If the Catholic Church never fell into error, how does one explain the worldly Popes, the bloody Inquisitions, the selling of indulgences and the invention of new doctrines?
A careful, objective investigation of Catholic history will disclose these facts: The so-called worldly popes of the Middle Ages – three in number – were certainly guilty of extravagant pomposity, nepotism and other indiscretions and sins which were not in keeping with the dignity of their high church office – but they certainly were not guilty of licentious conduct while in office, nor were they guilty of altering any part of the Church’s Christ-given deposit of faith. The so-called bloody Inquisitions, which were initiated by the civil governments of France and Spain for the purpose of ferreting out Moslems and Jews who were causing social havoc by posing as faithful Catholic citizens – even as priests and bishops – were indeed approved by the Church. (Non-Catholics who admitted they were non-Catholics were left alone by the Inquisition.) And the vast majority of those questioned by the Inquisition (including St. Teresa of Avila) were completely cleared. Nevertheless, the popes roundly condemned the proceedings when they saw justice giving way to cruel abuses, and it was this insistent condemnation by the popes which finally put an end to the Inquisitions.
The so-called selling of indulgences positively did not involve any “selling” – it involved the granting of the spiritual favor of an indulgence (which is the remission of the debt of temporal punishment for already-forgiven sins) in return for the giving of alms to the Church for the building of Christendom’s greatest house of prayer – St. Peter’s Basilica in Rome. One must understand with regard to indulgences that there are always two acts to be fulfilled by the one gaining the indulgence: 1) doing the deed (e.g., alms-giving) and 2) saying of some prescribed prayers with proper spiritual dispositions. In the case in point, the first act for gaining the indulgence was “giving alms.” If the almsgiver thereafter failed to say the requisite prayers, he would not receive the indulgence because he had failed to fulfill both required acts. The indulgences therefore were not “sold”; the very giving of money was itself the first of two requisite acts for gaining the indulgence in question.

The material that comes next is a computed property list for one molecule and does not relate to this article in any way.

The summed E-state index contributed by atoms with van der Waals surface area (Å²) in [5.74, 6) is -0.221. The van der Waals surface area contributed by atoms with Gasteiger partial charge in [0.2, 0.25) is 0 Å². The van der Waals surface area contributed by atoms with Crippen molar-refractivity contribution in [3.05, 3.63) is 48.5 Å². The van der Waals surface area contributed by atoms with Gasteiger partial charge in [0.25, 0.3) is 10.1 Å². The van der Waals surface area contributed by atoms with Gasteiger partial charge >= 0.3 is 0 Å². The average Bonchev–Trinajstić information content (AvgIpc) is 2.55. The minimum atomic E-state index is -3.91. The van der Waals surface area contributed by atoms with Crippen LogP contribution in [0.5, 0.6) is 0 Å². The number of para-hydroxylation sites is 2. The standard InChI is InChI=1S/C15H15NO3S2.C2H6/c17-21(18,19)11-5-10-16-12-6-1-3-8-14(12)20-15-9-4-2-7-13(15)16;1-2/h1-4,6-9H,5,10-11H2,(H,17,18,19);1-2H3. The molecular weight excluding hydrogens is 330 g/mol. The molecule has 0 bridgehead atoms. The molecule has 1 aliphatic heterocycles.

The so-called invention of new doctrines, which refers to the Church’s proclamation of new dogmas, is the most baseless and ridiculous charge of all – for those “new” dogmas of the Church were actually old doctrines dating back to the beginning of Christianity. In proclaiming them to be dogmas, the Church merely emphasized their importance to the Faith and affirmed that they are, in truth, part and parcel of divine revelation. The Catholic Church followed the same procedure when, in the fourth century, she proclaimed the New Testament to be divinely revealed. Hence it is obvious that the Catholic Church did NOT fall into error during the Middle Ages as some people allege, for if she had, she could not have produced those hundreds of medieval saints – saints the caliber of St. Francis, St. Bernard, St. Bonaventure, St. Clare, St. Anthony, St. John of the Cross, St. Thomas Aquinas, St. Elizabeth and St. Vincent Ferrer (who performed an estimated 40,000 miracles).
Author: Paul Whitcomb
Nihil Obstat: Rev. Edmund J. Bradley Censor Deputatus
Imprimatur: Timothy Manning, Auxiliary Bishop of Los Angeles, Vicar General
April 13, 1961
The Case for Catholicism - Answers to Classic and Contemporary Protestant Objections
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